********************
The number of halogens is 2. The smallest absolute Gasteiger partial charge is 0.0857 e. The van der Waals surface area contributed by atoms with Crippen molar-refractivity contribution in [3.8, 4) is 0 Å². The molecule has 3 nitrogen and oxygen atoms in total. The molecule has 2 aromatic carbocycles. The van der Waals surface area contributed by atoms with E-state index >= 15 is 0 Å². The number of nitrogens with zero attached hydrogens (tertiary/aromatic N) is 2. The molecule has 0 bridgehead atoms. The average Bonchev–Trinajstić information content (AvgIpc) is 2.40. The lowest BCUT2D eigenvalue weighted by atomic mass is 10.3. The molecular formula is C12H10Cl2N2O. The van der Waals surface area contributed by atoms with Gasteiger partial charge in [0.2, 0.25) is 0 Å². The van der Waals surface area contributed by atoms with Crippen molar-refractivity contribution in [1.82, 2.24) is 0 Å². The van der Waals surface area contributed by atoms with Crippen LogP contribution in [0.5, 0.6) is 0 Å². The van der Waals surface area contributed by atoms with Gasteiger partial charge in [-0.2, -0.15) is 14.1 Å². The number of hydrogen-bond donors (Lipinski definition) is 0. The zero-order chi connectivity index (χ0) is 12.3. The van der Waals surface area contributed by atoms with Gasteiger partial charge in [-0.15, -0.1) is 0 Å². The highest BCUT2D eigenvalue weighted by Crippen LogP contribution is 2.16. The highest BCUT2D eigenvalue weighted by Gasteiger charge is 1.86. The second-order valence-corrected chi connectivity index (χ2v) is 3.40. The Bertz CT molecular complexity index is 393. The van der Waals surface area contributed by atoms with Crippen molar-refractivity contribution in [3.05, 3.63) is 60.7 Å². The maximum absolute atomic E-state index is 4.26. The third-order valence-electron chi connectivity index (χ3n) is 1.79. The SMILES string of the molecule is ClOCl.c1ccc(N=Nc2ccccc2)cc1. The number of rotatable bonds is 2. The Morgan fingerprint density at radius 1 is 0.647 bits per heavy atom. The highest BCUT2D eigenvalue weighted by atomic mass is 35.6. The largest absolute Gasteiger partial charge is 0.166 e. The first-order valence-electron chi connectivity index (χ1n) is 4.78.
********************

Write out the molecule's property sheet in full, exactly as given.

The number of halogens is 2. The smallest absolute Gasteiger partial charge is 0.0857 e. The van der Waals surface area contributed by atoms with Crippen molar-refractivity contribution in [3.8, 4) is 0 Å². The molecule has 3 nitrogen and oxygen atoms in total. The molecule has 2 aromatic carbocycles. The van der Waals surface area contributed by atoms with E-state index >= 15 is 0 Å². The number of nitrogens with zero attached hydrogens (tertiary/aromatic N) is 2. The molecule has 0 bridgehead atoms. The average Bonchev–Trinajstić information content (AvgIpc) is 2.40. The lowest BCUT2D eigenvalue weighted by atomic mass is 10.3. The molecular formula is C12H10Cl2N2O. The van der Waals surface area contributed by atoms with Gasteiger partial charge in [0.2, 0.25) is 0 Å². The van der Waals surface area contributed by atoms with Crippen molar-refractivity contribution in [1.82, 2.24) is 0 Å². The van der Waals surface area contributed by atoms with Crippen LogP contribution in [0.5, 0.6) is 0 Å². The van der Waals surface area contributed by atoms with Gasteiger partial charge in [-0.2, -0.15) is 14.1 Å². The number of hydrogen-bond donors (Lipinski definition) is 0. The zero-order chi connectivity index (χ0) is 12.3. The van der Waals surface area contributed by atoms with Gasteiger partial charge in [-0.15, -0.1) is 0 Å². The highest BCUT2D eigenvalue weighted by Crippen LogP contribution is 2.16. The highest BCUT2D eigenvalue weighted by Gasteiger charge is 1.86. The second-order valence-corrected chi connectivity index (χ2v) is 3.40. The Bertz CT molecular complexity index is 393. The van der Waals surface area contributed by atoms with Crippen molar-refractivity contribution in [3.05, 3.63) is 60.7 Å². The maximum absolute atomic E-state index is 4.26. The third-order valence-electron chi connectivity index (χ3n) is 1.79. The SMILES string of the molecule is ClOCl.c1ccc(N=Nc2ccccc2)cc1. The number of rotatable bonds is 2. The Morgan fingerprint density at radius 1 is 0.647 bits per heavy atom. The highest BCUT2D eigenvalue weighted by atomic mass is 35.6. The largest absolute Gasteiger partial charge is 0.166 e. The first-order valence-electron chi connectivity index (χ1n) is 4.78.